a push-to-talk switch operatively coupled to the first and second variable resistive devices for switching in the first state when depressed and the second state when not depressed.
9. An electronic accessory as described in claim 8, wherein the first voltage range controls microphone gain and the second voltage range controls speaker volume of the electronic accessory.
10. An electronic accessory as described in claim 8, wherein a third voltage range is supplied to the A/D line when the electronic accessory is removed from the portable radio.
Description
TECHNICAL FIELD

This invention relates to electronic accessories for portable radios.

BACKGROUND

Portable radios are often used in conjunction with accessories which allow certain radio features to be enabled remotely. For example, remote speaker microphones are often worn by police officers in order to free up their hands and still maintain easy access to the radios' main functions. An operating feature which is typically enabled remotely is the push-to-talk (PTT) option which allows a user to push a PTT button on the remote accessory to talk through an external microphone, and release it to listen through an external speaker. Other features such as volume control and microphone gain can also be set by the user at the remote accessory. FIG. 1 of the invention shows a basic block diagram of a radio 102, and its remote enabled accessory 104 including speaker 106 and microphone 108. Remotely enabled accessories are typically interfaced to the radio through input/output (I/O) ports 110 located on both the radio 102 and the accessory 104.

Option select schemes of the past have typically used multiple I/O ports to transfer the various radio functions remotely. The addition of I/O ports between the radio and its remote accessory usually entails additional desense and static protection circuitry causing an increase in the size and cost of both the radio and the accessory. Also, if the accessory is coupled to the radio through a cable the increase in I/O ports translates into a thicker cable which has the disadvantage of adding bulk and weight for the user.

Accordingly, there is a need for an option select scheme that reduces the number of I/O ports between a radio and its' accessory.

BRIEF DESCRIPTION OF THE DRAWINGS

FIG. 1 is a prior art block diagram of an accessory coupled to a portable radio.

FIG. 2 is an electrical block diagram of the option select circuit in accordance with the present invention.

FIG. 3 is a flow chart of an option select scheme in accordance with the present invention.

DETAILED DESCRIPTION OF THE PREFERRED EMBODIMENT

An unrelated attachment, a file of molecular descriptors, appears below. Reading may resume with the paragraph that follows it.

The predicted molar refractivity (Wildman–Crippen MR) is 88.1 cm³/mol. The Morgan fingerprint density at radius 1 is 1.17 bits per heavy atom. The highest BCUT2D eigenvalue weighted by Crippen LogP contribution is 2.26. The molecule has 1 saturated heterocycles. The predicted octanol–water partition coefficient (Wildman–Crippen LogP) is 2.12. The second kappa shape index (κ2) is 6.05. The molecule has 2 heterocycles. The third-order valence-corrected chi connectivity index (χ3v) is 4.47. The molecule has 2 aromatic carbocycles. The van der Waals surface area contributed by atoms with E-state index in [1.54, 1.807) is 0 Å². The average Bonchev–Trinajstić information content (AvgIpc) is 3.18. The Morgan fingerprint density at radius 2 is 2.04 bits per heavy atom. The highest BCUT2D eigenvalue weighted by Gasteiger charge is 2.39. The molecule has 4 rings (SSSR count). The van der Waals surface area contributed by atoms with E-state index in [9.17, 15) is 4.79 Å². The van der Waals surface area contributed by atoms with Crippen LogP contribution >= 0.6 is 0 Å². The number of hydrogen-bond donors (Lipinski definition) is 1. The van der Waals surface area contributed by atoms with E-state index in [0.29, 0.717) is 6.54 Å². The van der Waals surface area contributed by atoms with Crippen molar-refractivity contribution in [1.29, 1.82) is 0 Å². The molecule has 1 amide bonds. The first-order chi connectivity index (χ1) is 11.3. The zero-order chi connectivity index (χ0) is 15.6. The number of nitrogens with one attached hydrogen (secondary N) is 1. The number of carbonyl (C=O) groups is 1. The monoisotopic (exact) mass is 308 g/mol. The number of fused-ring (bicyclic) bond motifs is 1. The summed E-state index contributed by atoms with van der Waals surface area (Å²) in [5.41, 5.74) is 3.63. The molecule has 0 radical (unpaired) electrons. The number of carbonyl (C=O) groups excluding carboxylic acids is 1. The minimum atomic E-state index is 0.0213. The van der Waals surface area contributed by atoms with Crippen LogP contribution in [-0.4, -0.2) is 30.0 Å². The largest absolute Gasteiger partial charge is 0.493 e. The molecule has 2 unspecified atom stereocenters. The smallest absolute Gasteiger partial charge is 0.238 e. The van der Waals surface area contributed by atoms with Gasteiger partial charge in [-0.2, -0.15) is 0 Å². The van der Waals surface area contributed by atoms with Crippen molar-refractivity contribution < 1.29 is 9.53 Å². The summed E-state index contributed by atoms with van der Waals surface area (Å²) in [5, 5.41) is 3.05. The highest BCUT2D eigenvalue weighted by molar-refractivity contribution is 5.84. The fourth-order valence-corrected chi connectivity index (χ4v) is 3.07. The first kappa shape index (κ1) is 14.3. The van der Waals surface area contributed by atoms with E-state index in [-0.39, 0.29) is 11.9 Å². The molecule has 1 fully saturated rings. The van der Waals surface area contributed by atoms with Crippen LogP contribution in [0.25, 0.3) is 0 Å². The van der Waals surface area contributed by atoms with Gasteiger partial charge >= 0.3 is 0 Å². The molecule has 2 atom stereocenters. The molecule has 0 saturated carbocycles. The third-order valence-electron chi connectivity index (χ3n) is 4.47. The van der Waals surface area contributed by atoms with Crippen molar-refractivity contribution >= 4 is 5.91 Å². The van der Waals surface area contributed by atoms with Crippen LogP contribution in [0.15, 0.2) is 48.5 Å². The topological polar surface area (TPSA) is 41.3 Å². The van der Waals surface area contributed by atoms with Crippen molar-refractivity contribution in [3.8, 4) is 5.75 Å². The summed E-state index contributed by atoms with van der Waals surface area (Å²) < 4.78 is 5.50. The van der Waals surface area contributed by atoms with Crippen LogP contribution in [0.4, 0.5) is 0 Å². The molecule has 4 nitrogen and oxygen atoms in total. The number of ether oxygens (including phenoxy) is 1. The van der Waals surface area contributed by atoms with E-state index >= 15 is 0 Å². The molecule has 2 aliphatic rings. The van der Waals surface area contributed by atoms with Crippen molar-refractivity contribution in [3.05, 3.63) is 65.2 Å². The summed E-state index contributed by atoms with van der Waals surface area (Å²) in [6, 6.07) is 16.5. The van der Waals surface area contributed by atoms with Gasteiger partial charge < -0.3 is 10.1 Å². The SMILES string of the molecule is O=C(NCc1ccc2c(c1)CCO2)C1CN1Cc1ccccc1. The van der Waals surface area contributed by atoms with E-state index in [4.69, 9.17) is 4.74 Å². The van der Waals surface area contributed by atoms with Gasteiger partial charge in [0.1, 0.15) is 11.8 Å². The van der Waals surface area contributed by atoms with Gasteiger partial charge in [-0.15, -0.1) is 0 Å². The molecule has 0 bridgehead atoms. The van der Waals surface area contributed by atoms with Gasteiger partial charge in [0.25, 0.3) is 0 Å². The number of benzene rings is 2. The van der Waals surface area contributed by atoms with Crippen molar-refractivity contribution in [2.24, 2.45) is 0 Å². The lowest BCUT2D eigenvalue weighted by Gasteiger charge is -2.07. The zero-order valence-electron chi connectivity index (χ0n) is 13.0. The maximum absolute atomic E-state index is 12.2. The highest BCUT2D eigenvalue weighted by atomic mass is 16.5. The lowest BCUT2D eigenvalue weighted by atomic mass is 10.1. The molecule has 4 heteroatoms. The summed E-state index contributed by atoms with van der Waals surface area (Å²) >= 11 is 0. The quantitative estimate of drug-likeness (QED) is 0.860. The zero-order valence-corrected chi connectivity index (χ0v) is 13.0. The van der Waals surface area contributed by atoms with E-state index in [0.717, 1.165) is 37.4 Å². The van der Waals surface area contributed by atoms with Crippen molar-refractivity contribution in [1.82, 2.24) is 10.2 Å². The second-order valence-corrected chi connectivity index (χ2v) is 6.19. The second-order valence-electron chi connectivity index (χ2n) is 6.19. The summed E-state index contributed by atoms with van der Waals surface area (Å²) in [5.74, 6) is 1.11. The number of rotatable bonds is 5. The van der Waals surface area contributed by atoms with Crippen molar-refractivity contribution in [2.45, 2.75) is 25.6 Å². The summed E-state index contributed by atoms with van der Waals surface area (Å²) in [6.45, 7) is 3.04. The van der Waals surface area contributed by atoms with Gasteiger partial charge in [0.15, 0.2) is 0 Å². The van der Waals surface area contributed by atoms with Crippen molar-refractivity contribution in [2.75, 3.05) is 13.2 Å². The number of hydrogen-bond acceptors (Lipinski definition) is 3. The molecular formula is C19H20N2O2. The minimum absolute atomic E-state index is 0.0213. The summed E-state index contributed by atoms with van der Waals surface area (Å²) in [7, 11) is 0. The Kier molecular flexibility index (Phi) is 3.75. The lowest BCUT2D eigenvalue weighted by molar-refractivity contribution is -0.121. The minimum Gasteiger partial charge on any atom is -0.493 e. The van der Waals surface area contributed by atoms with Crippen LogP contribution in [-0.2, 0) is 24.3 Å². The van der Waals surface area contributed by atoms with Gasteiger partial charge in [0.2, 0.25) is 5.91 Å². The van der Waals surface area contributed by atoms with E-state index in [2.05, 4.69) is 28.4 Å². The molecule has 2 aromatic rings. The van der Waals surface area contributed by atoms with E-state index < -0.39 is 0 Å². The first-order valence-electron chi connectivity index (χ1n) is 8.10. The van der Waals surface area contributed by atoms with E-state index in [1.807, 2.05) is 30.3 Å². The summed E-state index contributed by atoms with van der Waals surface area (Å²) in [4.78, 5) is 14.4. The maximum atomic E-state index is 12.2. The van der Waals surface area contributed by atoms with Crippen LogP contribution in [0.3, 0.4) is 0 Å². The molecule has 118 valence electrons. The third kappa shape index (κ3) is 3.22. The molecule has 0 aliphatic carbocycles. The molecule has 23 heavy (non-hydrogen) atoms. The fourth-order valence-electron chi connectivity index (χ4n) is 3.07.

Referring now to FIG. 2 of the accompanying drawings, there is shown an electrical block diagram of an option select circuit 200 comprising a radio 202 and its remotely enabled electronic accessory 204 in accordance with the present invention. The radio includes a microprocessor 206 powered from a voltage supply source B+ 208. The microprocessor 206 employs an analog to digital (A/D) converter port 210 as an option select input to receive input signals from accessory 204 through option select line 211, also known as A/D line 211. In the preferred embodiment of the invention, the A/D port 210 is preferably pulled high through resistor 212 when no accessory is connected to the radio 202. Accessory 204 includes first and second electronic switches 214 and 216 respectively, which are preferably implemented using inexpensive bipolar npn and pnp transistors as shown. Biasing circuitry for the first and second electronic switches 214, 216 includes biasing resistors 218, 220, 222, 224 and first and second variable resistive devices 226, 228, preferably implemented as potentiometers. A PTT switch 230 is coupled across second variable resistive device 228 and bias resistor 224. In the preferred embodiment, first variable resistive device 226 is used to control a first accessory feature 234, preferably a microphone gain setting. The second variable resistive device 228 is used to control a second accessory feature 236, preferably a speaker volume setting. The option select scheme of the preferred embodiment allows the single option select line 211 to determine the presence of an accessory, the state of the PTT switch, the control of the first accessory feature 234, preferably the microphone gain setting, and the control of the second accessory feature 236, preferably the speaker volume control.

In the preferred embodiment of the invention, second variable resistive device 228 and bias resistor 224 are coupled in series across the PTT switch 230. First variable resistive device 226 is preferably shorted across the emitter/collector of the second electronic switch 216 with the collector also being coupled back to the PTT switch 230. The emitter of second electronic switch 216 is coupled to the option select line 211. Bias resistor 222 is preferably coupled between the base of the second electronic switch 216 and the option select line 211, while bias resistor 220 is coupled between the base of the second electronic switch 216 and the collector of the first electronic switch 214. Bias resistor 218 is preferably coupled between the base of the first electronic switch 214 and the PTT switch 230 while the emitter of switch 214 is coupled to ground 232.